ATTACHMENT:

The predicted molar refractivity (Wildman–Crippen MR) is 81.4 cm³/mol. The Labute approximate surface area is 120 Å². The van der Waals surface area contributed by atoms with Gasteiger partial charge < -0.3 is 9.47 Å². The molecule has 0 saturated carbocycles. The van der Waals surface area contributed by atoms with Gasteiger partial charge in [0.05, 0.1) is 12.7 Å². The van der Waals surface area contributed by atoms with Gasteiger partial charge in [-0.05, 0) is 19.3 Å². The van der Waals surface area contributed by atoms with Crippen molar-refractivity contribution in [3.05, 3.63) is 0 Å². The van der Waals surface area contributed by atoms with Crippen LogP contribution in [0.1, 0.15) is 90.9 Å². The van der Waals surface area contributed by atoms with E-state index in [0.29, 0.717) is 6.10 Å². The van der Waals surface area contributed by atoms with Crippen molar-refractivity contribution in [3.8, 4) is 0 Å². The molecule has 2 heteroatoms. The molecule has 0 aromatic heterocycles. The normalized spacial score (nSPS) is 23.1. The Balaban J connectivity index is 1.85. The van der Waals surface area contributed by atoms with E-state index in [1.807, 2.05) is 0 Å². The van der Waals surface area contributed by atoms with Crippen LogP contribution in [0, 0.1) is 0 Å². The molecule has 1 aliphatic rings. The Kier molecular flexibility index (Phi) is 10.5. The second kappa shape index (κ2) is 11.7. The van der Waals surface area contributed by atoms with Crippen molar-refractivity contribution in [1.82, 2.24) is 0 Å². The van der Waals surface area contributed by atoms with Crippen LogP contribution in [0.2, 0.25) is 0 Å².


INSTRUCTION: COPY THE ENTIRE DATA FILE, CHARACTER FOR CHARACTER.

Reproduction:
The predicted molar refractivity (Wildman–Crippen MR) is 81.4 cm³/mol. The Labute approximate surface area is 120 Å². The van der Waals surface area contributed by atoms with Gasteiger partial charge < -0.3 is 9.47 Å². The molecule has 0 saturated carbocycles. The van der Waals surface area contributed by atoms with Gasteiger partial charge in [0.05, 0.1) is 12.7 Å². The van der Waals surface area contributed by atoms with Gasteiger partial charge in [-0.05, 0) is 19.3 Å². The van der Waals surface area contributed by atoms with Crippen molar-refractivity contribution in [3.05, 3.63) is 0 Å². The van der Waals surface area contributed by atoms with Crippen LogP contribution in [0.1, 0.15) is 90.9 Å². The van der Waals surface area contributed by atoms with E-state index in [0.29, 0.717) is 6.10 Å². The van der Waals surface area contributed by atoms with Crippen molar-refractivity contribution in [3.8, 4) is 0 Å². The molecule has 2 heteroatoms. The molecule has 0 aromatic heterocycles. The normalized spacial score (nSPS) is 23.1. The Balaban J connectivity index is 1.85. The van der Waals surface area contributed by atoms with E-state index in [1.807, 2.05) is 0 Å². The van der Waals surface area contributed by atoms with Crippen LogP contribution in [0, 0.1) is 0 Å². The molecule has 1 aliphatic rings. The Kier molecular flexibility index (Phi) is 10.5. The second kappa shape index (κ2) is 11.7. The van der Waals surface area contributed by atoms with Crippen molar-refractivity contribution in [1.82, 2.24) is 0 Å². The van der Waals surface area contributed by atoms with Crippen LogP contribution in [0.2, 0.25) is 0 Å².